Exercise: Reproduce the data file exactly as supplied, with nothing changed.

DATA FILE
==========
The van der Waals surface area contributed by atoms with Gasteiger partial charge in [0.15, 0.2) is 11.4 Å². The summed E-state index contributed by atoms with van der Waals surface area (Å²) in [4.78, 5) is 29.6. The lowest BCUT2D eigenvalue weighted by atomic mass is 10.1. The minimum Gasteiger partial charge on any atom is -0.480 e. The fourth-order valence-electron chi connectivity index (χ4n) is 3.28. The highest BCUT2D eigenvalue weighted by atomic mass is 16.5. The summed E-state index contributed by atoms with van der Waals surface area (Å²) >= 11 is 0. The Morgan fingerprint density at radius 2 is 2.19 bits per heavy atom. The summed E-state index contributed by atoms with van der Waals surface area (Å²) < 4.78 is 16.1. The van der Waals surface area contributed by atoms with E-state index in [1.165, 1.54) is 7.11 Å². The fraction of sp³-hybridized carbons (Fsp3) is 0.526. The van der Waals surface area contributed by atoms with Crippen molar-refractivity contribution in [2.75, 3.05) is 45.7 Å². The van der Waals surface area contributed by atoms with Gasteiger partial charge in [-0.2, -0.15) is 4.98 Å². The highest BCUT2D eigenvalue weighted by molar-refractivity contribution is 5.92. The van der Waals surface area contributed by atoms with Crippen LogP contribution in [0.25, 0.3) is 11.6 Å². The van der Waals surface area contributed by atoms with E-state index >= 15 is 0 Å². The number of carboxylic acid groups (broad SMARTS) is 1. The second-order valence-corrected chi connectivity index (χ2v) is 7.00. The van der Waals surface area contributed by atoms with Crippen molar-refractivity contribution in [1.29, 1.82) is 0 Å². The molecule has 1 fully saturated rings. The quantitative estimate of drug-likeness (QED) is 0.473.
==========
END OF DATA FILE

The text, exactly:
The van der Waals surface area contributed by atoms with Gasteiger partial charge in [0.15, 0.2) is 11.4 Å². The summed E-state index contributed by atoms with van der Waals surface area (Å²) in [4.78, 5) is 29.6. The lowest BCUT2D eigenvalue weighted by atomic mass is 10.1. The minimum Gasteiger partial charge on any atom is -0.480 e. The fourth-order valence-electron chi connectivity index (χ4n) is 3.28. The highest BCUT2D eigenvalue weighted by atomic mass is 16.5. The summed E-state index contributed by atoms with van der Waals surface area (Å²) >= 11 is 0. The Morgan fingerprint density at radius 2 is 2.19 bits per heavy atom. The summed E-state index contributed by atoms with van der Waals surface area (Å²) < 4.78 is 16.1. The van der Waals surface area contributed by atoms with E-state index in [1.165, 1.54) is 7.11 Å². The fraction of sp³-hybridized carbons (Fsp3) is 0.526. The van der Waals surface area contributed by atoms with Crippen molar-refractivity contribution in [2.75, 3.05) is 45.7 Å². The van der Waals surface area contributed by atoms with Gasteiger partial charge in [-0.2, -0.15) is 4.98 Å². The highest BCUT2D eigenvalue weighted by molar-refractivity contribution is 5.92. The van der Waals surface area contributed by atoms with Crippen LogP contribution in [0.25, 0.3) is 11.6 Å². The van der Waals surface area contributed by atoms with E-state index >= 15 is 0 Å². The number of carboxylic acid groups (broad SMARTS) is 1. The second-order valence-corrected chi connectivity index (χ2v) is 7.00. The van der Waals surface area contributed by atoms with Crippen molar-refractivity contribution in [1.29, 1.82) is 0 Å². The molecule has 1 fully saturated rings. The quantitative estimate of drug-likeness (QED) is 0.473.